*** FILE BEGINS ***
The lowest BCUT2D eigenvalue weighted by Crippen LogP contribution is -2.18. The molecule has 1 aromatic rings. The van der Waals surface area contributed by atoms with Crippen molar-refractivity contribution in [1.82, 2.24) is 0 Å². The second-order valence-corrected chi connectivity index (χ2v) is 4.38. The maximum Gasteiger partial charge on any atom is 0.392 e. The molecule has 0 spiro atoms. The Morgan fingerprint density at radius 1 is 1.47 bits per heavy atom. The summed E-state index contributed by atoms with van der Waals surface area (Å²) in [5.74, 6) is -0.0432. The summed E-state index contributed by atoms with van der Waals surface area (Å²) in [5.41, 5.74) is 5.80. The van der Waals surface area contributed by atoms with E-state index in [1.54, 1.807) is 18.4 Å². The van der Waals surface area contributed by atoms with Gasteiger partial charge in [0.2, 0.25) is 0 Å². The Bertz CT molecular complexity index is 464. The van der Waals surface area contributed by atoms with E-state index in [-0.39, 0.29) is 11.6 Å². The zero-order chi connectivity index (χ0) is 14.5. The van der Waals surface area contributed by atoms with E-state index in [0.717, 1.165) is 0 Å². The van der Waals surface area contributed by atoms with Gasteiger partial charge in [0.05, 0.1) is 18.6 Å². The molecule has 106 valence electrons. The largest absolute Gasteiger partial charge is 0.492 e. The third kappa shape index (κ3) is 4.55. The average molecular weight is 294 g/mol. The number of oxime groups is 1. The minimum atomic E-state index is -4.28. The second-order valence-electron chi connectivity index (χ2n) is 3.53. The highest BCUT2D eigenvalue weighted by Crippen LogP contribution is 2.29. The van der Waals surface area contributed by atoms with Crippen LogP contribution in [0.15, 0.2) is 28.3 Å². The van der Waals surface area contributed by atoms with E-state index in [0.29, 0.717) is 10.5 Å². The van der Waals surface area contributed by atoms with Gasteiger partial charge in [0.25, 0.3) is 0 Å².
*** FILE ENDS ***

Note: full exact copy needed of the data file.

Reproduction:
The lowest BCUT2D eigenvalue weighted by Crippen LogP contribution is -2.18. The molecule has 1 aromatic rings. The van der Waals surface area contributed by atoms with Crippen molar-refractivity contribution in [1.82, 2.24) is 0 Å². The second-order valence-corrected chi connectivity index (χ2v) is 4.38. The maximum Gasteiger partial charge on any atom is 0.392 e. The molecule has 0 spiro atoms. The Morgan fingerprint density at radius 1 is 1.47 bits per heavy atom. The summed E-state index contributed by atoms with van der Waals surface area (Å²) in [5.74, 6) is -0.0432. The summed E-state index contributed by atoms with van der Waals surface area (Å²) in [5.41, 5.74) is 5.80. The van der Waals surface area contributed by atoms with E-state index in [1.54, 1.807) is 18.4 Å². The van der Waals surface area contributed by atoms with Gasteiger partial charge in [0.2, 0.25) is 0 Å². The Bertz CT molecular complexity index is 464. The van der Waals surface area contributed by atoms with E-state index in [-0.39, 0.29) is 11.6 Å². The zero-order chi connectivity index (χ0) is 14.5. The van der Waals surface area contributed by atoms with E-state index in [0.717, 1.165) is 0 Å². The van der Waals surface area contributed by atoms with Gasteiger partial charge in [0.05, 0.1) is 18.6 Å². The molecule has 106 valence electrons. The largest absolute Gasteiger partial charge is 0.492 e. The third kappa shape index (κ3) is 4.55. The average molecular weight is 294 g/mol. The number of oxime groups is 1. The minimum atomic E-state index is -4.28. The second-order valence-electron chi connectivity index (χ2n) is 3.53. The highest BCUT2D eigenvalue weighted by Crippen LogP contribution is 2.29. The van der Waals surface area contributed by atoms with Crippen LogP contribution in [0.15, 0.2) is 28.3 Å². The van der Waals surface area contributed by atoms with E-state index in [0.29, 0.717) is 10.5 Å². The van der Waals surface area contributed by atoms with Gasteiger partial charge in [0.25, 0.3) is 0 Å².